A regional data cube to serve five Kenya, Senegal, Sierra Leone, Ghana and Tanzania was launched yesterday.
This new tool harnesses the latest earth observation and satellite technology to help these countries address food security and issues relating to agriculture, deforestation, and water access. The data cube will allow the government to understand crop distribution, changing seasons and use of agricultural land in rural areas and protect its forests and water towers.
"We have raised enough money for this project, lets hope it will work. Our aim is not just to change lives of people who will be using this data, but also for economic benefit since many countries use Sh14 billion to 15 billion on data annually. Countries have boundaries but the population keeps growing hence the use of data for monitoring is beneficial," CEO systems engineering office at NASA Brian Killough said.
The system is based on infrastructure that analyses ready satellite data, spatially and temporarily aligned in data cubes, hosted in the cloud. They allow efficient time series analyses such as land change, water extent and quality, agriculture extent and health, permit the use of diverse data-sets via inter-operable methods, and support connections to common analysis tools while reducing the data preparation and management burden on users.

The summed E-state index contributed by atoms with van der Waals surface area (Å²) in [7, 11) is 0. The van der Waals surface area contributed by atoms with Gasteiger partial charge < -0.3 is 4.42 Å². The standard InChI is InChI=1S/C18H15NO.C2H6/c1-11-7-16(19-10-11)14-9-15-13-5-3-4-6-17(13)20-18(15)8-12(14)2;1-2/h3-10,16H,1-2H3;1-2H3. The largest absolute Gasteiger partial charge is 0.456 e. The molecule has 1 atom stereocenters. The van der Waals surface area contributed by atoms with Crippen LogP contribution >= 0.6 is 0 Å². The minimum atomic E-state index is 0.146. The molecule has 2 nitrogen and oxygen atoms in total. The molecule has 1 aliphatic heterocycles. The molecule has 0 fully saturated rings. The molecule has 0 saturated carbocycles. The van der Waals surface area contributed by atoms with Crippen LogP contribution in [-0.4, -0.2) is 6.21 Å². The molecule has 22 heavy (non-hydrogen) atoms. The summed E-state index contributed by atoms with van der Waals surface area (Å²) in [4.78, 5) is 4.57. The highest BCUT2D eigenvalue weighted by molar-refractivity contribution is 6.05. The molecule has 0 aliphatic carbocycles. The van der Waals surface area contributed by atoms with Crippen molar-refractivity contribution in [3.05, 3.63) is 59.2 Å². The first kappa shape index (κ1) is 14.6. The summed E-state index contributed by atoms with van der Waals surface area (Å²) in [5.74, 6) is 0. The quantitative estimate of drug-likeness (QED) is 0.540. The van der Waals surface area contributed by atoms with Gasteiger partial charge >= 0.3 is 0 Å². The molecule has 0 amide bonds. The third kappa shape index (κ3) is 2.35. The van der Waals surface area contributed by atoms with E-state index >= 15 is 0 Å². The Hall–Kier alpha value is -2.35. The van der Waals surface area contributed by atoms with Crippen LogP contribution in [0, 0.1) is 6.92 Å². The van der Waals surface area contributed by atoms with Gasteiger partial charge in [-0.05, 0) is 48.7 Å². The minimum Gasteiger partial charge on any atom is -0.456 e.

It also allows other global users to develop new core code, share algorithms and provide support for the resolution of problems.Training for African representatives from government ministries, National Statistical Agencies, geographic institutes, research scientists and the civil society has already began so as to ensure total benefit from the data cube.
Chief Administrative Secretary in Environment Ministry Mohammed Elmi said the data cube will not only be useful in attaining food security, a pillar of President Uhuru Kenyatta's ‘Big Four’ agenda, but also ensure all government decisions are driven by data.
"The use of data must be at the centre of improving lives. This will ensure Africa is not left behind in data revolution. User friendly and customisable data will be of great benefit to ordinary people who are feeling the effects of climate change the most and majority of farmers who depend on rainfall agriculture, and deal with any human activities that threaten our existence. That is why Kenya is the only country globally to come up with Climate Change Act 2016," Elmi said.
The open source data cube was developed by the Committee on Earth Observation Satellite in partnership with the Group on Earth Observations, Amazon Web Services and Strathmore Business School. The university has been tasked to host the data for 30 years.